This was a very interesting read – thanks for sharing! I think that Nokia’s forward-looking focus on innovation and the IoT is smart, but I am inclined to agree with those who have commented above that it feels like Nokia is casting too wide a net, here. Nokia’s engagement with the Bell Labs Prize competition might help the company to shape its long-term vision and strategy in the digital space. But it seems like Nokia should be shifting some of their funds towards soliciting more actionable, short-term ideas too. I wonder if they could design their own Open Innovation program more focused on the context of Nokia’s specific business challenges?
Awesome article! I will agree with those who have commented above, based on my own experiences using Spotify, that the company has done an good job with their machine learning algorithms to this point. I have generally been impressed by the music recommendations that Spotify serves me. That said, I do not think that the use of machine learning to make these music recommendations is itself a huge edge anymore, as several of Spotify’s key competitors have followed a similar strategy. But, Spotify’s solid understanding of its customers’ behaviors and preferences provides an important foundation from which it can develop other products and services. Customers today place a premium on a personalized experience, and it seems to me that Spotify could be poised to deliver.
I really liked this article! The problem that Optoro has identified (e.g. a huge increase in return rates, especially for merchandise ordered online) is a big and expensive one for retailers. Using machine learning to identify an optimal channel for reselling based on all of the variables you listed would certainly be valuable. I wonder at what point in the “returns process” this algorithm gets executed? If, for example, a customer mails their return back to the distribution center, and then the algorithm determines that the prospect of reselling is highest in Store X… the cost of shipping the product to the distribution center and handling it there was wasteful. I think a big opportunity for retailers would be to have this system run in real-time, perhaps triggered by the customer going online to print a return label in the first place. The retailer could then provide the customer with a return label to send the merchandise directly to Store X.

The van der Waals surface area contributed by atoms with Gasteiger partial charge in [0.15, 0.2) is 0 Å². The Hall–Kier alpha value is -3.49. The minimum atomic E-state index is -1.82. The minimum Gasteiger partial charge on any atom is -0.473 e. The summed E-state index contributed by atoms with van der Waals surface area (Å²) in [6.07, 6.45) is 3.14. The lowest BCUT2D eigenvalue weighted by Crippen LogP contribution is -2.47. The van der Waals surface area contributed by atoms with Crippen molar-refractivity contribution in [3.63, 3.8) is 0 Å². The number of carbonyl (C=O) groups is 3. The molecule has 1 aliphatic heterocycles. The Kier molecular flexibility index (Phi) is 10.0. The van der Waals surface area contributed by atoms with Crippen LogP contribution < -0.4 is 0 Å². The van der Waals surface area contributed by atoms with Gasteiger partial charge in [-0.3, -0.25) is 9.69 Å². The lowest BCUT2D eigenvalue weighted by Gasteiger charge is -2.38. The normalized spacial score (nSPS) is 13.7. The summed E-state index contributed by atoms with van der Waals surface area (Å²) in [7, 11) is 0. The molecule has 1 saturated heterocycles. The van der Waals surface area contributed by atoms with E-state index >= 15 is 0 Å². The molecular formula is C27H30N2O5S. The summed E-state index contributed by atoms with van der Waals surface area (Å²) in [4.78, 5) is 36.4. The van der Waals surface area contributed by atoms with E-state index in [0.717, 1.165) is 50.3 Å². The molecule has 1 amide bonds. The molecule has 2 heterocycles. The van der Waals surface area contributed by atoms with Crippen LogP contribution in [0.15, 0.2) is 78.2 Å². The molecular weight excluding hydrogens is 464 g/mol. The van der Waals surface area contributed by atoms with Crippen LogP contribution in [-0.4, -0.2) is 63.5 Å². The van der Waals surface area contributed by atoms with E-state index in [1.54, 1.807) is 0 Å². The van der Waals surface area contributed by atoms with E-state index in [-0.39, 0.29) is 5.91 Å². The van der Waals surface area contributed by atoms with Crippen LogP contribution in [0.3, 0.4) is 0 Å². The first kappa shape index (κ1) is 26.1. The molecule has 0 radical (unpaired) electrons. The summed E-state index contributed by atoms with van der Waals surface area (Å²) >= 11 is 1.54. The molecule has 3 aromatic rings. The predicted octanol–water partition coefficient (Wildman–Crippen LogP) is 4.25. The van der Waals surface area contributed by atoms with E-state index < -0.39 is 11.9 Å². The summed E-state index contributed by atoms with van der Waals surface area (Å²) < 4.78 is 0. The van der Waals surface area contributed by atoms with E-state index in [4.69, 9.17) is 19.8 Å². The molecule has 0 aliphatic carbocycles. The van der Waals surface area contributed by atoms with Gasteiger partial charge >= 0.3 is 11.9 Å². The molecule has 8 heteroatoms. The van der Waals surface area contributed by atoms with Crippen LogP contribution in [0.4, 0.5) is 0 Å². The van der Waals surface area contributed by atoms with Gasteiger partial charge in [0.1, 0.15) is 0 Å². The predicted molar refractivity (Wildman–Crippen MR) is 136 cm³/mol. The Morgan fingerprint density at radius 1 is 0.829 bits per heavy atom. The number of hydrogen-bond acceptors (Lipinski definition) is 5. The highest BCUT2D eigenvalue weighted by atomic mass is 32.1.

Someone else said in their comment that this article made them nostalgic for their childhood – I had the same reaction! I actually like the idea of using digital channels to execute open innovation programs. While I hope that LEGO’s focus remains on the physical toy, I do think it could be advantageous for them to have a stronger online presence, if not just to make the “crowd sourcing” element of their innovation process more powerful. For example, LEGO could create an online community specifically to engage users around the topic of product design. Parents and children alike could use the forum to share what LEGOs mean to them, and react to one another’s ideas. LEGO can easily reach a broad base this way, enforce brand loyalty, make customers feel important and collect data on what users want.
Interesting article! The aerospace industry seems like a compelling fit for 3-D printing – significant value could be unlocked by Boeing if airplane parts could be printed relatively quickly and to quality standards. The point you raised about the potential to eliminate 80% of supply chain lead time is especially striking. With those types of opportunities, I am not surprised that Boeing is investing heavily in this technology and building out their own internal 3-D printing capabilities. Boeing should keep this program a priority and push to get their printed parts across the finish line (approved by safety regulators). I agree with Mike’s suggestion that rigorous internal stress testing is a good place to start.
Great article! There is definitely still space for 3D printing, as a technology, to improve (in terms of speed, compatible materials, cost, etc.). I think a lot of businesses, like Safilo, see the future potential and want to be early movers. But until the technology becomes more efficient and Safilo can realize their complete vision, I wonder if they could additionally employ 3D printing for a more robust product prototyping program. A big challenge in retail is predicting the demand for new fashion trends – 3D printing could enable Safilo to produce a wide range of eyewear samples, get feedback from prospective customers on those samples, then make smarter decisions about which products to include in their collection.